In a year when my running plans have been derailed by persistent injury, a ridiculously tiny fitness goal has taken on outsized importance.
In fact, I’m not even going to tell you what it is just yet, it’s so humiliatingly insignificant.
The point is not the project itself so much as the methodology involved in keeping the streak alive. Succeed at the small stuff, study the keys to your success, and maybe you can replicate your “win” on something larger. That’s my take on it, anyway.
Now, here’s where I admit that it doesn’t really matter very much on any given day whether I walk to the mailbox or stop the car at the end of the driveway and grab it on my way to or from some other errand.
On the 225th day of 2017, though, those 200 steps add up to 22.5 miles. More importantly, in a quality of life sense, that’s a lot less junk collecting in my car if I’m on my way somewhere else and don’t immediately bring the mail and newspapers into the house. Most importantly, this tiny task has become my version of Tim Ferriss’ “win the day” routine – goals so small and doable that you actually do them (and then benefit from feeling successful, on however small a scale).
But the key to making even a small goal happen is having an out – a safe way to fail without derailing the project.
In this case, that meant if something prevented me from fetching the mail, it was OK – so long as I didn’t use the car to retrieve it. In other words, it was fine to simply skip a day. (Believe me, there are plenty of times over the years when that’s happened.) I’d just get a double dose of mail and papers the next day instead.
One close call came this spring, when an impending storm jeopardized a paycheck I desperately hoped was waiting inside our leaky mailbox. I was leaving Ossian, on my way to a middle school soccer game due to start in less than five minutes, and my route took me right past our house. Tempting as it was to stop at the mailbox, I forced myself to drive around to the back door like I usually would and ran out to the road. I grabbed the mail and raced back to the car as lightning flashed and the monsoon began. By the time I got to the school approximately two minutes later, the game had been canceled. But my check was (mostly) dry, and my streak was intact.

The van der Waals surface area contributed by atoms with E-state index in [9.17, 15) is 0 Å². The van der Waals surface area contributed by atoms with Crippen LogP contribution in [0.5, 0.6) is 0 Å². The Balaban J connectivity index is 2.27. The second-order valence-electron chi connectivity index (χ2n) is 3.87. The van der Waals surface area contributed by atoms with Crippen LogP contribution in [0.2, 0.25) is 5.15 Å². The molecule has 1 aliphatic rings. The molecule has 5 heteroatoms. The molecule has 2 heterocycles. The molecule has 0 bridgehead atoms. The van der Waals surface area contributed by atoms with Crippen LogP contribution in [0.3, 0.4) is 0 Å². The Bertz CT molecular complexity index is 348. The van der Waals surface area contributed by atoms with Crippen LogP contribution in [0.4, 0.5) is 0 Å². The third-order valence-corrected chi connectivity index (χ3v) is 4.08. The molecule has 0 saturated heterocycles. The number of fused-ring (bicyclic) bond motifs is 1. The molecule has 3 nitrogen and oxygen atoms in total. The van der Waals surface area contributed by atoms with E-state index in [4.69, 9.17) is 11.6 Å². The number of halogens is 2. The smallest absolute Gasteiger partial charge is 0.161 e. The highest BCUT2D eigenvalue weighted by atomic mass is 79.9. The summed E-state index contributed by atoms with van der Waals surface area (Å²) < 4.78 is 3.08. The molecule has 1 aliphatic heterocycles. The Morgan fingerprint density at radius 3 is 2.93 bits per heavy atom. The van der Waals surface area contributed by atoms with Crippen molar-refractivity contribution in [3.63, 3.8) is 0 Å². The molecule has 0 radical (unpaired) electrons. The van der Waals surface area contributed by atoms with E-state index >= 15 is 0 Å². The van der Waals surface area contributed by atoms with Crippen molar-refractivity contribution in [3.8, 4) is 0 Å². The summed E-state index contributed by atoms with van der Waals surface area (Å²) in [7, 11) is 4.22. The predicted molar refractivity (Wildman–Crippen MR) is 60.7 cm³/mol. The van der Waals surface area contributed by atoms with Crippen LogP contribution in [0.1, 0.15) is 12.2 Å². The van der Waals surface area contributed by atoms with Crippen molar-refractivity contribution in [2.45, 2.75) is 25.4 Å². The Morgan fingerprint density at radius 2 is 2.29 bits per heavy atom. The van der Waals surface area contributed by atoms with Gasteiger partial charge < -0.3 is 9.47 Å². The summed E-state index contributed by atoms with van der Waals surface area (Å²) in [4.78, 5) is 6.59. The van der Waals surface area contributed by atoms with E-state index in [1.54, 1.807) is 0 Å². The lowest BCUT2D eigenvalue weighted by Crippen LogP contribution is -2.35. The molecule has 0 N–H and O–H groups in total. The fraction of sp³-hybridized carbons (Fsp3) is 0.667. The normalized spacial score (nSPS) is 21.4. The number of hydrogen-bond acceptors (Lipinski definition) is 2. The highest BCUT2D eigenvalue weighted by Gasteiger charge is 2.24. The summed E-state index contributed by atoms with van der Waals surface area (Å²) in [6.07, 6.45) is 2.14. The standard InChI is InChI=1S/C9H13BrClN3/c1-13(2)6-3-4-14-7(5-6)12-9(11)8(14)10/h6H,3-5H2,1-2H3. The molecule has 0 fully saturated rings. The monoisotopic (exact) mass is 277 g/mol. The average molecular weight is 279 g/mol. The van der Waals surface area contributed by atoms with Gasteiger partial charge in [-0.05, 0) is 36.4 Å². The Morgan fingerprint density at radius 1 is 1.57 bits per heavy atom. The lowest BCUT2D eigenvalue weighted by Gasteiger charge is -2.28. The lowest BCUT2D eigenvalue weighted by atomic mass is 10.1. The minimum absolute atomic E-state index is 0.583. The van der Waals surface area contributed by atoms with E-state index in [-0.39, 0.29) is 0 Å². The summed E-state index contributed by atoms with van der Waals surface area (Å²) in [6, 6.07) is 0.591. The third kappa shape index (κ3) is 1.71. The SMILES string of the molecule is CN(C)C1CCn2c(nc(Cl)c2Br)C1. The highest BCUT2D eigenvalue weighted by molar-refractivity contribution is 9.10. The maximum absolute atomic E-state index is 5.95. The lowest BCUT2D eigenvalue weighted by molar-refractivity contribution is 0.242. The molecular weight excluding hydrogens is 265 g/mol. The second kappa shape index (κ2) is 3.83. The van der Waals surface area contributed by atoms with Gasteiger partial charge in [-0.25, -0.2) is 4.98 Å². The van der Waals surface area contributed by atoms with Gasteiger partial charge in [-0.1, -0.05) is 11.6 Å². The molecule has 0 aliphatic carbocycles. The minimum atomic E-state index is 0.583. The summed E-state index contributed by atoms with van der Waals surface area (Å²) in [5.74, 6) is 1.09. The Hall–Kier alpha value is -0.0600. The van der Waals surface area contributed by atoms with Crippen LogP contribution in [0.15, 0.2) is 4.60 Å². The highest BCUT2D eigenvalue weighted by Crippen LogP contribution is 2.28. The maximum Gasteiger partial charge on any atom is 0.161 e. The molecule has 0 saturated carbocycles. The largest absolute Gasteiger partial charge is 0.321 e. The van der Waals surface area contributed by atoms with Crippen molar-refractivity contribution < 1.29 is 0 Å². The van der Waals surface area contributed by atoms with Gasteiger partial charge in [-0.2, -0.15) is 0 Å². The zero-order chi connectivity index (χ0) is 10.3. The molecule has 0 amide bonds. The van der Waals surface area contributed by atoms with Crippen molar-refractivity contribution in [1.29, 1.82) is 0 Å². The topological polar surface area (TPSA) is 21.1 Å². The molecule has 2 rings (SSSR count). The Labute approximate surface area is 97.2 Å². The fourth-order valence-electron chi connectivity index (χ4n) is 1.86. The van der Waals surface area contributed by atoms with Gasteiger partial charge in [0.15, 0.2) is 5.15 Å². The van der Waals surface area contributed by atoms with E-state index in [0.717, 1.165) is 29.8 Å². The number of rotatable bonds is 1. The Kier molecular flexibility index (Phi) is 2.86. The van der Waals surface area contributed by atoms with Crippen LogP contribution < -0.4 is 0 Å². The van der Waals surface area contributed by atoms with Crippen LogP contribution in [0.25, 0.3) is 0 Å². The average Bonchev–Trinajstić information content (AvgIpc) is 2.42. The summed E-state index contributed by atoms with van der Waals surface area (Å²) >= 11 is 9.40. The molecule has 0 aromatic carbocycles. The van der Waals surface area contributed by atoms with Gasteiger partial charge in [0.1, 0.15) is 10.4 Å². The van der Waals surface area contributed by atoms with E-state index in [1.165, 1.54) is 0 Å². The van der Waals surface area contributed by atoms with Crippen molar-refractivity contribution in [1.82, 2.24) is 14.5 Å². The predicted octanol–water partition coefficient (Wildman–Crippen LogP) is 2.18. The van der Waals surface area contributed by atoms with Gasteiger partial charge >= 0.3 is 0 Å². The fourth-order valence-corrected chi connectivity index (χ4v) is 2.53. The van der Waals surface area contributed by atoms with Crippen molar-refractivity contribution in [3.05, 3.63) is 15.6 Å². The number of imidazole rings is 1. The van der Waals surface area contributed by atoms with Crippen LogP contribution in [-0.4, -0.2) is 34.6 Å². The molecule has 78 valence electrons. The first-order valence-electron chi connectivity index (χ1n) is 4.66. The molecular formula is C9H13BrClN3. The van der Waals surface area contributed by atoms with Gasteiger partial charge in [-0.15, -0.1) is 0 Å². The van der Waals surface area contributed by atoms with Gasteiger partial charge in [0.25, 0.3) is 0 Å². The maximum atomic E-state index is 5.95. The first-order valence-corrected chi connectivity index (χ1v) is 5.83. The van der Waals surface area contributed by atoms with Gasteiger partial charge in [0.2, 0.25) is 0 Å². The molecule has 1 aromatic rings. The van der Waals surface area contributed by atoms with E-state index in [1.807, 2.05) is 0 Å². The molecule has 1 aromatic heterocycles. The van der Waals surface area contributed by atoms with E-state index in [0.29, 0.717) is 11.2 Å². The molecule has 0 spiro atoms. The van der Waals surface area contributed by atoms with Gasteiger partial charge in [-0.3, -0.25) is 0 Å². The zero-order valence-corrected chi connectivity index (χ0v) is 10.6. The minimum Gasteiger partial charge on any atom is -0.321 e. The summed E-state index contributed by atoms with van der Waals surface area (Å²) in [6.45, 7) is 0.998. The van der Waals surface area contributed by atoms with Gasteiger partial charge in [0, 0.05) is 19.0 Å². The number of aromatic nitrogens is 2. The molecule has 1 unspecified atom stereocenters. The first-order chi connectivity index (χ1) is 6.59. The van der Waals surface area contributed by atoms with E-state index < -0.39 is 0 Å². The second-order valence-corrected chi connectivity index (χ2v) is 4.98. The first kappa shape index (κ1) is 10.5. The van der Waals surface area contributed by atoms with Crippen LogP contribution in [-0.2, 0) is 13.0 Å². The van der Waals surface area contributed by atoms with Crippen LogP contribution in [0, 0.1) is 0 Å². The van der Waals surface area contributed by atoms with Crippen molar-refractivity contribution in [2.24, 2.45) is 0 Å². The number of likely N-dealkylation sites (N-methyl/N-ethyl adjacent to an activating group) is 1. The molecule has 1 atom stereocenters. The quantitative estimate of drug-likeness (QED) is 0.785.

The most recent would-be streak buster came last week, when Colleen begged me to stop the car so she could check if a package was in the mailbox.
“What about my streak?” I said.
(Insert 14-year-old’s whine here.)
I thought about making her run up to the house and back first, but we were in a hurry. In the end, I gave in. But here’s how I preserved my streak:
I refused to look at either the mail or the newspapers until the next morning, AFTER I went out to fetch the morning paper – at which point, under normal circumstances, I’d have been fetching the previous day’s mail as well.
I’m calling that a win. More importantly, the streak goes on: 140 days to go.